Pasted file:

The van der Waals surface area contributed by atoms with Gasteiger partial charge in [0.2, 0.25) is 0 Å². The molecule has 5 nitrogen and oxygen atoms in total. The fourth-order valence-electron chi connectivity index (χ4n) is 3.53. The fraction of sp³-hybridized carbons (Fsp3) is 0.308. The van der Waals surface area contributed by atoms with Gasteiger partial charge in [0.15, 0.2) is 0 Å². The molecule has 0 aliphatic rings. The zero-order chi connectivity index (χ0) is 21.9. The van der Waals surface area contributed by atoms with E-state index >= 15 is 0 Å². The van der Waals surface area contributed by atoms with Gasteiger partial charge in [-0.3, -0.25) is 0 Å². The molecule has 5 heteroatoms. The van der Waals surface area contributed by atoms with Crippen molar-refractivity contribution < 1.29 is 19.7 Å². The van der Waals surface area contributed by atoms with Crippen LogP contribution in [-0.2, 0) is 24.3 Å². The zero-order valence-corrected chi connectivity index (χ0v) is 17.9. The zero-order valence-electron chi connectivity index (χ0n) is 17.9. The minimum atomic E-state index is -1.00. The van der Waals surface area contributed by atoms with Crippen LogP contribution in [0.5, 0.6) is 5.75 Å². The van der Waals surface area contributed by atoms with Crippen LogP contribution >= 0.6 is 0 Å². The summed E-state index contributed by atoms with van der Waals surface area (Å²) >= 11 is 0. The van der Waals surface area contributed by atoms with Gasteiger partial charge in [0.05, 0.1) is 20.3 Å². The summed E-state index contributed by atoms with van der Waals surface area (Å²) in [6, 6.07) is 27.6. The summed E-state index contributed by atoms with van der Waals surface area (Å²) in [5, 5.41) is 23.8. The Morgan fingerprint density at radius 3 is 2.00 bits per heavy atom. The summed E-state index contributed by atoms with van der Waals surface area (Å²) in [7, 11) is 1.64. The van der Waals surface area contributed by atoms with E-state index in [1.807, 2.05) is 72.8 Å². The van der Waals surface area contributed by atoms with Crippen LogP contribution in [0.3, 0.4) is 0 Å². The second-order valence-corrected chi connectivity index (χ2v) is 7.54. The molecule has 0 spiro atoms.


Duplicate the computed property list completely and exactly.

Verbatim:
The van der Waals surface area contributed by atoms with Gasteiger partial charge in [0.2, 0.25) is 0 Å². The molecule has 5 nitrogen and oxygen atoms in total. The fourth-order valence-electron chi connectivity index (χ4n) is 3.53. The fraction of sp³-hybridized carbons (Fsp3) is 0.308. The van der Waals surface area contributed by atoms with Gasteiger partial charge in [0.15, 0.2) is 0 Å². The molecule has 0 aliphatic rings. The zero-order chi connectivity index (χ0) is 21.9. The van der Waals surface area contributed by atoms with E-state index >= 15 is 0 Å². The van der Waals surface area contributed by atoms with Gasteiger partial charge in [-0.3, -0.25) is 0 Å². The molecule has 5 heteroatoms. The van der Waals surface area contributed by atoms with Crippen molar-refractivity contribution < 1.29 is 19.7 Å². The van der Waals surface area contributed by atoms with Crippen LogP contribution in [-0.2, 0) is 24.3 Å². The zero-order valence-corrected chi connectivity index (χ0v) is 17.9. The zero-order valence-electron chi connectivity index (χ0n) is 17.9. The minimum atomic E-state index is -1.00. The van der Waals surface area contributed by atoms with Crippen LogP contribution in [0.5, 0.6) is 5.75 Å². The van der Waals surface area contributed by atoms with Crippen LogP contribution >= 0.6 is 0 Å². The summed E-state index contributed by atoms with van der Waals surface area (Å²) >= 11 is 0. The van der Waals surface area contributed by atoms with Gasteiger partial charge in [0.05, 0.1) is 20.3 Å². The summed E-state index contributed by atoms with van der Waals surface area (Å²) in [6, 6.07) is 27.6. The summed E-state index contributed by atoms with van der Waals surface area (Å²) in [5, 5.41) is 23.8. The Morgan fingerprint density at radius 3 is 2.00 bits per heavy atom. The summed E-state index contributed by atoms with van der Waals surface area (Å²) in [7, 11) is 1.64. The van der Waals surface area contributed by atoms with E-state index in [1.807, 2.05) is 72.8 Å². The van der Waals surface area contributed by atoms with Crippen LogP contribution in [0.3, 0.4) is 0 Å². The second-order valence-corrected chi connectivity index (χ2v) is 7.54. The molecule has 0 spiro atoms.